“Why Do I Need to Know This?”
“Why Do I Need to Know This?”
The skills that students learn in our courses, such as organization, critical thinking, problem solving, and time management are essential.Do students ever ask you that question? As an assistant professor of mathematics at a community college, I regularly get the question. Most of my students are not mathematics majoring, but are taking the class to fulfill a math requirement. I wonder if you find the question as frustrating as I do.
Do students ever ask you that question? As an assistant professor of mathematics at a community college, I regularly get the question. Most of my students are not mathematics majoring, but are taking the class to fulfill a math requirement. I wonder if you find the question as frustrating as I do.
Recently I turned the question back on the students. I asked them why they were taking the class. You can imagine the responses: it's required for their major; to get a good grade and raise their GPA; and so they wouldn't fail the next course in the sequence. It's no wonder students are disengaged and not very motivated. I started asking myself how I could motivate them to actually learn, grow, expand their brains, and develop the important skills we are trying to teach them.
At first, I couldn't imagine why anyone would think they didn't need to learn some math, or any of the essential content that we teach in college. The skills that students learn in our courses, such as organization, critical thinking, problem solving, and time management are essential. They're skills that students will use every day no matter what professional career path they choose. And then it dawned on me—in my courses students think they're just learning how to solve a set of homework problems. That's really sad, but I'm glad I figured it out because I now can start trying to change their perceptions.
I'm working to be more intentional in my classroom about acknowledging the students' disconnect between what I'm really teaching and what they think they're learning. I'm committed to showing them that what they're learning will help them reach their professional goals. Here's a list of things I've been trying.
Helping students understand that courses are required for good reasons. We all present our course objectives on the first day; a list of discipline-specific concepts that students should understand or skills that they should be able to do at the end of the course. These are very important, but they are most likely not what is going to motivate the students to be engaged or succeed in these required, general education courses. There needs to be a separate list that identifies those “hidden” skills that students acquire in the process of learning the content. And not only do students need to hear what those objectives are, they need to know why they're important.
A quick Google search on the top 10 skills employers want yields lists from sources such as Forbes, CNN, US News & World Report, Linked-In, and Fox Business, and most often list decision making, problem solving, communication, organization, analyzing data, and information processing. I've been showing these lists to students and explaining how learning math helps to develop these skills. We love the subjects we teach, but our students don't. However, if learning math can help them get where they want to go, they might get more engaged with the content.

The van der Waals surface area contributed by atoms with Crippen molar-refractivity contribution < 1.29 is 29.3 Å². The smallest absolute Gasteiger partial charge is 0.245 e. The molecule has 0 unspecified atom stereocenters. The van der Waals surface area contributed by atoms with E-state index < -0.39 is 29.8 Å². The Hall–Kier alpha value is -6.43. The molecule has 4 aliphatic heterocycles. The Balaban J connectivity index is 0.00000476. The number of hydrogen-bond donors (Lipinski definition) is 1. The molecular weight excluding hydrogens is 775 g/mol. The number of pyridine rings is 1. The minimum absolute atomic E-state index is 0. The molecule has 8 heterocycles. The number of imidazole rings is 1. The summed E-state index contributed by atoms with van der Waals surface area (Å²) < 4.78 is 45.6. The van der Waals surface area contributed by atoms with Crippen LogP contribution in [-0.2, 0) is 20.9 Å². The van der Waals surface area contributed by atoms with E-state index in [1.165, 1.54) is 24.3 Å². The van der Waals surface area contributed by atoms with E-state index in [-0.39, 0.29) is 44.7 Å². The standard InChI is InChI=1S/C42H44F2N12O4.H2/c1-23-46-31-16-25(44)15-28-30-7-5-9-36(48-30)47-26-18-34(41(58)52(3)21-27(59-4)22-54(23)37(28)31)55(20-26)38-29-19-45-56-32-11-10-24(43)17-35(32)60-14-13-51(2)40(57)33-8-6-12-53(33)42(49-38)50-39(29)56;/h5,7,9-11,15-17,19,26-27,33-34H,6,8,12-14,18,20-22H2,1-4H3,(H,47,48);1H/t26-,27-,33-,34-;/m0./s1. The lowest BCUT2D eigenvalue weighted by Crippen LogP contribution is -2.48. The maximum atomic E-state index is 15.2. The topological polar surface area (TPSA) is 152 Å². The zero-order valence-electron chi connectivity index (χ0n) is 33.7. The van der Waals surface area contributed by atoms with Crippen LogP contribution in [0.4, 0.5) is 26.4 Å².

Helping students develop a plan for success. I tell my students that being successful in a math class involves organization, paying attention to detail, and reducing the risk of making mistakes. We must get students thinking metacognitively. How they are studying is as important as what they are studying. They must be thinking, when they do their homework, about how those problems will look when they show up on the exam. Plans for success also include time-management, with students developing an accurate understanding of how much time it's going to take to succeed in the course. If they master time management in college, that will serve them well in the work force.
Intentionally pointing out how skills are being developed. This doesn't have to be a 15-minute presentation every week. It can just be mentioned in passing. For example, when we're done working on a problem in class, I ask the students to think about what they just accomplished. They need to look at the process—the information presented, all of the decisions made on which steps to take, the tools we used to form each logical step of the solution, how we organized the work, paid attention to details, and stated the conclusion once we got there. These are skills students will be using every day for the rest of their lives. When I point that out to students, suddenly I have a lot more of them paying attention. They're motivated, engaged, and ready to learn!
Cristin Barrett is an assistant professor of mathematics at Virginia Western Community College.